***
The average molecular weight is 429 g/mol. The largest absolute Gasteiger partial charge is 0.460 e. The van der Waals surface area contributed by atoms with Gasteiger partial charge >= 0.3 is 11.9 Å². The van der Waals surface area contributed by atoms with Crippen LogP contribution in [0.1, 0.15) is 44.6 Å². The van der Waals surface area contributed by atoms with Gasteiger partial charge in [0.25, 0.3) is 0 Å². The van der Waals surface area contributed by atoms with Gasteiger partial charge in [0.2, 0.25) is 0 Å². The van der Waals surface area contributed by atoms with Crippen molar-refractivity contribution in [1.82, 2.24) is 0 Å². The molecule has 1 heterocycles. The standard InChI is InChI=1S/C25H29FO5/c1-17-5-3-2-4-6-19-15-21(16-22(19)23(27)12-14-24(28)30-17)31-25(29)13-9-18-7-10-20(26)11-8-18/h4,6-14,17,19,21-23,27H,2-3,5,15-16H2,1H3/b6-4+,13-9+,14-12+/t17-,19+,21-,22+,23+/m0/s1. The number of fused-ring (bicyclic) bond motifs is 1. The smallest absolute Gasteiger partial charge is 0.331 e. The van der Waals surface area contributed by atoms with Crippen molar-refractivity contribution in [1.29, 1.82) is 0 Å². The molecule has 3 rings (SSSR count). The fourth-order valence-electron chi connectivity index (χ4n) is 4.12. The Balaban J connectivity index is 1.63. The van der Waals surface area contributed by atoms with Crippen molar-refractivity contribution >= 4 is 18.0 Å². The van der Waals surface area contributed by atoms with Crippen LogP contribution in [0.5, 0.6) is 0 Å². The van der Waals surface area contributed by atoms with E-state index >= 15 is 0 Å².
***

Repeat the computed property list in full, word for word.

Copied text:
The average molecular weight is 429 g/mol. The largest absolute Gasteiger partial charge is 0.460 e. The van der Waals surface area contributed by atoms with Gasteiger partial charge >= 0.3 is 11.9 Å². The van der Waals surface area contributed by atoms with Crippen LogP contribution in [0.1, 0.15) is 44.6 Å². The van der Waals surface area contributed by atoms with Gasteiger partial charge in [0.25, 0.3) is 0 Å². The van der Waals surface area contributed by atoms with Gasteiger partial charge in [0.2, 0.25) is 0 Å². The van der Waals surface area contributed by atoms with Crippen molar-refractivity contribution in [1.82, 2.24) is 0 Å². The molecule has 1 heterocycles. The standard InChI is InChI=1S/C25H29FO5/c1-17-5-3-2-4-6-19-15-21(16-22(19)23(27)12-14-24(28)30-17)31-25(29)13-9-18-7-10-20(26)11-8-18/h4,6-14,17,19,21-23,27H,2-3,5,15-16H2,1H3/b6-4+,13-9+,14-12+/t17-,19+,21-,22+,23+/m0/s1. The number of fused-ring (bicyclic) bond motifs is 1. The smallest absolute Gasteiger partial charge is 0.331 e. The van der Waals surface area contributed by atoms with Crippen molar-refractivity contribution in [1.29, 1.82) is 0 Å². The molecule has 3 rings (SSSR count). The fourth-order valence-electron chi connectivity index (χ4n) is 4.12. The Balaban J connectivity index is 1.63. The van der Waals surface area contributed by atoms with Crippen molar-refractivity contribution >= 4 is 18.0 Å². The van der Waals surface area contributed by atoms with Crippen LogP contribution in [0.5, 0.6) is 0 Å². The van der Waals surface area contributed by atoms with E-state index >= 15 is 0 Å².